It’s been a busy week in Sheffield for anyone interested in tinnitus! Three tinnitus conferences were held in the city.
Delphi Research Meetings
The first of the tinnitus conferences was a Delphi research group led by Prof Deb Hall. from the University of Nottingham. Prof. Hall and her team are looking to recommend the key features which all tinnitus research should include in work going forward. This doesn’t restrict research to these key features. However, it would mean that if adopted, all future tinnitus research would include them as a matter of course.
I was involved in the (Talk) or psychological research group. Having completed 3 rounds of fine tuning over the last 2 months I attended this final group focus meeting. This involved 19 participants drawn from tinnitus sufferers, researchers and practitioners. Although I was the only participant from Scotland there were also participants from Germany, France, Belgium and the Netherlands so it was quite a mixed group. Working in smaller groups sessions we reduced our critical points from 24 to 5. This was intense and passionate but pleasantly friendly.
Sound Therapy Group
On Friday it was the turn of the Sound therapy group to repeat the process in a similar manner. My colleague Michael Pavloski had completed the similar initial 3 rounds of input so that again this group could narrow down its recommendations. There will be a third focus group meeting in London in October to look at drug (Pharmaceutical) studies and repeat the process.
Finally, it is for Professor Hall’s research team to compare the results from all 3 groups and hopefully be in a position to recommend the MUST INCLUDE components of all future tinnitus research. It’s hoped this will allow much more meaningful evaluations of any research findings. In simple terms being able to compare “apples to apples” and not “apples to pineapples!”
British Tinnitus Association Annual Conference
The second of my tinnitus conferences was on Thursday. This was the turn of the British Tinnitus Associations (BTA) annual conference. The venue was Sheffield Hallam University and as usual had a number of very interesting sessions.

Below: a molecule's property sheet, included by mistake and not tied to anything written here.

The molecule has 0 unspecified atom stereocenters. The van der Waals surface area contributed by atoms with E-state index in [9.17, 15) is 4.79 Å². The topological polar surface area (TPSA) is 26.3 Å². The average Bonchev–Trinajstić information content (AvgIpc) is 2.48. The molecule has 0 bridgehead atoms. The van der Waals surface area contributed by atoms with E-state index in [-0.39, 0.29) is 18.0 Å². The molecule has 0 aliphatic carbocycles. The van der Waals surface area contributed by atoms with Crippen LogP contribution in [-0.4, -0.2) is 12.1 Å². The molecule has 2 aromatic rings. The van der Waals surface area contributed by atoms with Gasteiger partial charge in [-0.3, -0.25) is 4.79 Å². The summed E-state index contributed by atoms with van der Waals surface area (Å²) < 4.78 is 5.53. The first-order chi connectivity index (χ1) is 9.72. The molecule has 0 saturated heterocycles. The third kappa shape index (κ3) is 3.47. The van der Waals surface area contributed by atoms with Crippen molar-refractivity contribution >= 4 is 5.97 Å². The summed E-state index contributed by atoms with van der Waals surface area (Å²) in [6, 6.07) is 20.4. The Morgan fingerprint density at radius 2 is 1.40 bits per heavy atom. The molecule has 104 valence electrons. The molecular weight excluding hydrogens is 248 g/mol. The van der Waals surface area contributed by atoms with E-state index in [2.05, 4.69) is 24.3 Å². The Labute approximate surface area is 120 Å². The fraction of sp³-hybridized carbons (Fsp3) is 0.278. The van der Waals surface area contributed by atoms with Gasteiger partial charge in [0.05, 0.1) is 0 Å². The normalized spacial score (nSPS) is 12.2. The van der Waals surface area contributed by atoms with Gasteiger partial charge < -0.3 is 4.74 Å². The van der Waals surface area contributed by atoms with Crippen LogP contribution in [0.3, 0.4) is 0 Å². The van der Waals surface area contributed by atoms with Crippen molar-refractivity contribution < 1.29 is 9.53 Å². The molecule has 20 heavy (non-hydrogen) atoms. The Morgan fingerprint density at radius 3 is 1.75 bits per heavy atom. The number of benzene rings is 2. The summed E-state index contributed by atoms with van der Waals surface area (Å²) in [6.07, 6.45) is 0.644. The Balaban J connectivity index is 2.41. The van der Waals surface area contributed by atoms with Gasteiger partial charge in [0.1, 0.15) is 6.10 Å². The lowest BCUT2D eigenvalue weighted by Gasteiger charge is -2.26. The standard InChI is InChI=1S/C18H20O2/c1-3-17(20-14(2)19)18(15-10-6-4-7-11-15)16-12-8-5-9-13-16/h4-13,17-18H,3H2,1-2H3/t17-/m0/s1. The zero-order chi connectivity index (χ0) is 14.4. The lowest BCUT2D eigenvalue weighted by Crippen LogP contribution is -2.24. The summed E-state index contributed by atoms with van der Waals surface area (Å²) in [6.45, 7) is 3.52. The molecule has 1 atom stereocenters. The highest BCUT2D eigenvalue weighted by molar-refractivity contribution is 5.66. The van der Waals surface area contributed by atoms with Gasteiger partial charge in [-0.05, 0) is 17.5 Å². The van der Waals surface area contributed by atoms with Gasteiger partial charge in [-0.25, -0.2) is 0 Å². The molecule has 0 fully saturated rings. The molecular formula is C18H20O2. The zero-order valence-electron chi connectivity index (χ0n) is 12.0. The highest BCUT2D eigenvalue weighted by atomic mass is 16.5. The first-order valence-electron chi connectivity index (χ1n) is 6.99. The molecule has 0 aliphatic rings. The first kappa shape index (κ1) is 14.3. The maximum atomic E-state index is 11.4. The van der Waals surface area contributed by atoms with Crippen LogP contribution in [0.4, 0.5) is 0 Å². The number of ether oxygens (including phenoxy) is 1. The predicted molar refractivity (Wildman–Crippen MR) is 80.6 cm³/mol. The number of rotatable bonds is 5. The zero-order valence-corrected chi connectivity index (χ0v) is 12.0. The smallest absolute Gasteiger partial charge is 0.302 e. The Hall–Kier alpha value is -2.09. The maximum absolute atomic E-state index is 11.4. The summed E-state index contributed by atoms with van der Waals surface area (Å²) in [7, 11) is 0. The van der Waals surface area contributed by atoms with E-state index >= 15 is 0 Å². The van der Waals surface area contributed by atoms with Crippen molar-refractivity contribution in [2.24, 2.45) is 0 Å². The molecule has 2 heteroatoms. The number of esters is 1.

Following on from the Delphi research group two participants from this and NIHR, Dr Magdalena Sereda and Lucy Handscomb presented on further research. This was again helpful in pointing us in a positive way forward. We also heard interesting presentations on the benefit of CBT (Cognitive Behavioural Therapy) and also EMDR (Eye Movement Desensitisation and Reprocessing). These suggested options which again I intend to further integrate or consider for my own treatment tools as appropriate.
One of the apparently simple (but of course not) features was the BTA research mind map. Looking like a very complex (and colourful) London transport map. Its goal is to represent where we are at present. Where we can offer help and improvement in current treatments or those in development. Most importantly it offers a look at a route or routes to develop a cure for tinnitus. It’s very important as it puts down in a visual way what we know. This then allows us to consider what’s missing and perhaps how this may connect now and in the future!
As always it’s good to leave events like these having had new insights into how to deliver better treatment options. This opens my mind to broader or complementary treatments. This is critically important for our practice as fundamentally people are different and unique. What works very well for one person might not be the optimum option for another!